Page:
A diagnosis of dementia is often confronting. Sadly, the first emotional response is often one of shame. I say sadly, as dementia is not a self-inflicted injury, yet the stigma of dementia means that shame can complicate how individuals respond to their diagnosis.
The stigma associated with dementia can have an incredibly negative impact on the way a person diagnosed with the disease views themselves, and the way others see them. So much so, around 25%¹ of people living with dementia will hide their diagnosis from family and friends. In Western Australia alone, this equates to around 10,000 people currently living with a diagnosis of dementia who have not let anyone know about it.
Clients often say to us ‘I haven’t spoken to all of my family about it’ or ‘it is difficult to talk to them about it’. It is important to remember there is no right or wrong way of sharing your diagnosis.
A common misconception is that dementia is a normal part of ageing. This is like saying a diagnosis of cancer is a normal part of ageing. It is simply not true.
We often hear people with dementia will stop going out or attending social events, fearful of how others may perceive them. Over time they may slowly withdraw from family and friends. Yet this is a time when social connections are vital to maintaining the wellbeing of a person with dementia.
According to Dr Sean Maher, Honourary Medical Director for Alzheimer’s WA, a diagnosis of dementia is usually not a surprise to a person’s close friends and family. It can actually be a relief.
Some people worry an official diagnosis means their life is over. Life changes, but it does not end. This is perhaps the hardest stigma of all to overcome, and I cannot stress this enough… life does not stop when dementia starts. It is the beginning of a new chapter, a different path in the journey of life that was unexpected and unwelcome, just as is any diagnosis of a significant condition. But like many other conditions, with information, understanding and support, a sense of wellbeing can be established and the usual priorities of the human condition such as purpose and companionship can continue to be enjoyed.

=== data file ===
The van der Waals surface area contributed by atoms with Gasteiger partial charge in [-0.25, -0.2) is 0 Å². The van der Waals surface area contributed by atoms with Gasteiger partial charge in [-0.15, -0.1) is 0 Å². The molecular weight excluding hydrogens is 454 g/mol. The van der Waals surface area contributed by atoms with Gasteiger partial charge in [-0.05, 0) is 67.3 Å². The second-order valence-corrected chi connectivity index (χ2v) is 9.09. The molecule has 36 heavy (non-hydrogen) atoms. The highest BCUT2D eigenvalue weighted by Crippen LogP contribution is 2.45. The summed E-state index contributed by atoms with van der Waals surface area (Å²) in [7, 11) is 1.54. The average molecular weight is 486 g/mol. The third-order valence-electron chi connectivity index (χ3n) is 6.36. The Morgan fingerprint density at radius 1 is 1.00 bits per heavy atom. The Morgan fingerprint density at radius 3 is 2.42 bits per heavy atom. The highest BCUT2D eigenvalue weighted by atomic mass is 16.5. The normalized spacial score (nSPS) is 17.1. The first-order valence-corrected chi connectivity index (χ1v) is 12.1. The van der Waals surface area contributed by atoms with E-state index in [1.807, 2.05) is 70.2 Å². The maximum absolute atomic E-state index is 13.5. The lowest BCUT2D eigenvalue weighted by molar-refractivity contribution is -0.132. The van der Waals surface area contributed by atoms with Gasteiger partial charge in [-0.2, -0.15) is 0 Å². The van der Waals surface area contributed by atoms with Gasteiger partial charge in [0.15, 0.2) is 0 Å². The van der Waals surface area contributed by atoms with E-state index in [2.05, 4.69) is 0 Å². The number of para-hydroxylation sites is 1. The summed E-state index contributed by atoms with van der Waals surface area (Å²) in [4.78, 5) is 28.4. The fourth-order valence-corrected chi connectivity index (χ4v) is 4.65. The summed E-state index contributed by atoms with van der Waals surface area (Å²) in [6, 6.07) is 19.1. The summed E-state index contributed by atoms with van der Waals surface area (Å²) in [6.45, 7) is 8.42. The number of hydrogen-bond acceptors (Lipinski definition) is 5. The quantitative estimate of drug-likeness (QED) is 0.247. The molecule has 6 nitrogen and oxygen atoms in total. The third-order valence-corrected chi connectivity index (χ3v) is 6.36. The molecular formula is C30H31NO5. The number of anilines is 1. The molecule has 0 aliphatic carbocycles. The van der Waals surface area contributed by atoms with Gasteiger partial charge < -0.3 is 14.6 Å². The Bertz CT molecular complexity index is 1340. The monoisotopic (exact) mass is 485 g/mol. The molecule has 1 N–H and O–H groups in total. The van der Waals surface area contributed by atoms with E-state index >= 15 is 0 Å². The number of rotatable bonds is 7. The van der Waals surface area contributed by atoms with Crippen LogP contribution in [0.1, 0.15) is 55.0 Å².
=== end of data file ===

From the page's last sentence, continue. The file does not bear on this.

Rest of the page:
The earlier the diagnosis, the more chance a person has of slowing the progression of the disease through the use of risk reduction strategies and trying available medical treatments. The earlier the diagnosis, the more likely a person will be able to prepare and plan to live well on the dementia journey.
It may help to re-assure your family and friends that people who have a diagnosis of dementia can still live well. There are many specialised services and supports available for people who are living with dementia.
How do you actually tell your family and friends about your diagnosis?
- Do I need to tell everyone or anyone? Some people choose to share the diagnosis with their close family and that is all. Others share with their whole network of family and friends.
- How and when should I discuss it? Some people choose to chat to all of their family together. This allows questions and feelings to be explored. Others choose to speak to people individually about the diagnosis.
- How will people respond to me? People will respond in different ways, such as being supportive, upset, dismissive or in denial. Give them some time to process it.
- Explain what has changed for you and, importantly, what hasn’t. Let people know the affect the diagnosis is having on you. For example: word finding difficulties, short term memory loss. This gives people more understanding about what dementia really is and may help reduce the stigma.
- Share how you feel about the diagnosis. Let your family and friends know how you feel about the diagnosis. Some people feel devastated, others feel relieved. This can help others process their own feelings.
- Explain how others can help. Often people with dementia want to be treated the same. Let people know if this is how you feel. Ask others to be patient and understanding as you adjust to life with dementia.
- Share our 5 Tips to Connect with family and friends. These tips were developed for Alzheimer’s WA by people living with dementia in Western Australia. Visit alzheimerswa.org.au/5tips.
If you are concerned about dementia, please contact Alzheimer’s WA on 1300 66 77 88.
¹ World Alzheimer Report 2012: Overcoming the stigma of dementia